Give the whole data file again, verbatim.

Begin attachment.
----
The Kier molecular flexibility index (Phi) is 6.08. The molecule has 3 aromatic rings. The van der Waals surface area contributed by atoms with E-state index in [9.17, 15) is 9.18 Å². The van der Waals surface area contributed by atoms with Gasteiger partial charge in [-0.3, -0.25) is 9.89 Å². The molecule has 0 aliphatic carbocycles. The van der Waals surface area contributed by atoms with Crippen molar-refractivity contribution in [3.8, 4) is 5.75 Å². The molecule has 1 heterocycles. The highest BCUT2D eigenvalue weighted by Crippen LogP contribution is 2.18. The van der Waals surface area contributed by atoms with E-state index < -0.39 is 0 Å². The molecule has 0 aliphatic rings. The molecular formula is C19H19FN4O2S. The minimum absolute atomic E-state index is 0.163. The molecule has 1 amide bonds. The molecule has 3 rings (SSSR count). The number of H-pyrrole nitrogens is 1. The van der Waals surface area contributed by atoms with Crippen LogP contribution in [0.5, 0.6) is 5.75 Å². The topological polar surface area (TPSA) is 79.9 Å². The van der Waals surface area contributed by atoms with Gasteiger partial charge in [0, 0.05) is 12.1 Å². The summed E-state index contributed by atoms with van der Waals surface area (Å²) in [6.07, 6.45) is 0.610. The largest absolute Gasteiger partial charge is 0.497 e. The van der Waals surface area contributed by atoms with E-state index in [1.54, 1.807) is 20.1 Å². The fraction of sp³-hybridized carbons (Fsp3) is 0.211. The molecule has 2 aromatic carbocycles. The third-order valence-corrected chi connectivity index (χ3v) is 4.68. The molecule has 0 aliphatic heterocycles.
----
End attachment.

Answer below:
The Kier molecular flexibility index (Phi) is 6.08. The molecule has 3 aromatic rings. The van der Waals surface area contributed by atoms with E-state index in [9.17, 15) is 9.18 Å². The van der Waals surface area contributed by atoms with Gasteiger partial charge in [-0.3, -0.25) is 9.89 Å². The molecule has 0 aliphatic carbocycles. The van der Waals surface area contributed by atoms with Crippen molar-refractivity contribution in [3.8, 4) is 5.75 Å². The molecule has 1 heterocycles. The highest BCUT2D eigenvalue weighted by Crippen LogP contribution is 2.18. The van der Waals surface area contributed by atoms with E-state index < -0.39 is 0 Å². The molecule has 0 aliphatic rings. The molecular formula is C19H19FN4O2S. The minimum absolute atomic E-state index is 0.163. The molecule has 1 amide bonds. The molecule has 3 rings (SSSR count). The number of H-pyrrole nitrogens is 1. The van der Waals surface area contributed by atoms with Crippen LogP contribution in [0.5, 0.6) is 5.75 Å². The topological polar surface area (TPSA) is 79.9 Å². The van der Waals surface area contributed by atoms with Gasteiger partial charge in [0, 0.05) is 12.1 Å². The summed E-state index contributed by atoms with van der Waals surface area (Å²) in [6.07, 6.45) is 0.610. The largest absolute Gasteiger partial charge is 0.497 e. The van der Waals surface area contributed by atoms with E-state index in [1.54, 1.807) is 20.1 Å². The fraction of sp³-hybridized carbons (Fsp3) is 0.211. The molecule has 2 aromatic carbocycles. The third-order valence-corrected chi connectivity index (χ3v) is 4.68. The molecule has 0 aliphatic heterocycles.